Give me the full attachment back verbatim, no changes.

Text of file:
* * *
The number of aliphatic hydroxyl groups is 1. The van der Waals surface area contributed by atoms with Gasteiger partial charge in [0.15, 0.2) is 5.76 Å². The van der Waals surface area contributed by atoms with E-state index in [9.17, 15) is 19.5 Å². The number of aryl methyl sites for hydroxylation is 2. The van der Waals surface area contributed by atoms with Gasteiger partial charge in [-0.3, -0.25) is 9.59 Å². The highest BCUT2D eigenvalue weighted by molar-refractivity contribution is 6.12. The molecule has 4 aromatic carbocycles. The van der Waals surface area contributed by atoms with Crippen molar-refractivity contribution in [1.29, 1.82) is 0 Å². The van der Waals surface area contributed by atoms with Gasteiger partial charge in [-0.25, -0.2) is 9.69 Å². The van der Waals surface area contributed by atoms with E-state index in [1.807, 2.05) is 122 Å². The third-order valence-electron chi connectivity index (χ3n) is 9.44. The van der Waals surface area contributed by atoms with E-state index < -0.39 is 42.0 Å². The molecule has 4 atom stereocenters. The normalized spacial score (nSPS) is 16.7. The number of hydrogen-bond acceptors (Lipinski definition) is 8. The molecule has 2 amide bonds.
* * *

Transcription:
The number of aliphatic hydroxyl groups is 1. The van der Waals surface area contributed by atoms with Gasteiger partial charge in [0.15, 0.2) is 5.76 Å². The van der Waals surface area contributed by atoms with E-state index in [9.17, 15) is 19.5 Å². The number of aryl methyl sites for hydroxylation is 2. The van der Waals surface area contributed by atoms with Gasteiger partial charge in [-0.3, -0.25) is 9.59 Å². The highest BCUT2D eigenvalue weighted by molar-refractivity contribution is 6.12. The molecule has 4 aromatic carbocycles. The van der Waals surface area contributed by atoms with Crippen molar-refractivity contribution in [1.29, 1.82) is 0 Å². The van der Waals surface area contributed by atoms with Gasteiger partial charge in [-0.25, -0.2) is 9.69 Å². The van der Waals surface area contributed by atoms with E-state index in [1.807, 2.05) is 122 Å². The third-order valence-electron chi connectivity index (χ3n) is 9.44. The van der Waals surface area contributed by atoms with E-state index < -0.39 is 42.0 Å². The molecule has 4 atom stereocenters. The normalized spacial score (nSPS) is 16.7. The number of hydrogen-bond acceptors (Lipinski definition) is 8. The molecule has 2 amide bonds.